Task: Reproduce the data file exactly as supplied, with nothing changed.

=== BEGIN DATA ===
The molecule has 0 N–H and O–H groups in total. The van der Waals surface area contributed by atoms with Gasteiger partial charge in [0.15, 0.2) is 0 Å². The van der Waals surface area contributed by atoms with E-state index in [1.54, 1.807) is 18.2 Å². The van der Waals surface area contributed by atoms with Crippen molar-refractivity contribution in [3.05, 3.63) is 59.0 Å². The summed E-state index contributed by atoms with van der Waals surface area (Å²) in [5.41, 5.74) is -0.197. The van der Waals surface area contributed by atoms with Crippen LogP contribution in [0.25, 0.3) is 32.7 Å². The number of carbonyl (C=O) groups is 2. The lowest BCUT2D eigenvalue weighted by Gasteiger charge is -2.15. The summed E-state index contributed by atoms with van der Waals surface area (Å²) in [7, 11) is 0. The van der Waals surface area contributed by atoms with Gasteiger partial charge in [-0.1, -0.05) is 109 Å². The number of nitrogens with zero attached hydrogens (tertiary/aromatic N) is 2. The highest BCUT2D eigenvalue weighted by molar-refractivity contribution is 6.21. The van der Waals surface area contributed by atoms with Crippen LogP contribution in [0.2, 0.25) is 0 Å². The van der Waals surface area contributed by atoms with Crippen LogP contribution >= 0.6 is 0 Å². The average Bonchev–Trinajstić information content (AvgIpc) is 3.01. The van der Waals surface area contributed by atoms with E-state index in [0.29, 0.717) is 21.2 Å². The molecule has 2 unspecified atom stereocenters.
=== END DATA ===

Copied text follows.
The molecule has 0 N–H and O–H groups in total. The van der Waals surface area contributed by atoms with Gasteiger partial charge in [0.15, 0.2) is 0 Å². The van der Waals surface area contributed by atoms with E-state index in [1.54, 1.807) is 18.2 Å². The van der Waals surface area contributed by atoms with Crippen molar-refractivity contribution in [3.05, 3.63) is 59.0 Å². The summed E-state index contributed by atoms with van der Waals surface area (Å²) in [5.41, 5.74) is -0.197. The van der Waals surface area contributed by atoms with Crippen LogP contribution in [0.25, 0.3) is 32.7 Å². The number of carbonyl (C=O) groups is 2. The lowest BCUT2D eigenvalue weighted by Gasteiger charge is -2.15. The summed E-state index contributed by atoms with van der Waals surface area (Å²) in [7, 11) is 0. The van der Waals surface area contributed by atoms with Gasteiger partial charge in [-0.1, -0.05) is 109 Å². The number of nitrogens with zero attached hydrogens (tertiary/aromatic N) is 2. The highest BCUT2D eigenvalue weighted by molar-refractivity contribution is 6.21. The van der Waals surface area contributed by atoms with Crippen LogP contribution in [0.2, 0.25) is 0 Å². The van der Waals surface area contributed by atoms with Crippen LogP contribution >= 0.6 is 0 Å². The average Bonchev–Trinajstić information content (AvgIpc) is 3.01. The van der Waals surface area contributed by atoms with E-state index in [0.29, 0.717) is 21.2 Å². The molecule has 2 unspecified atom stereocenters.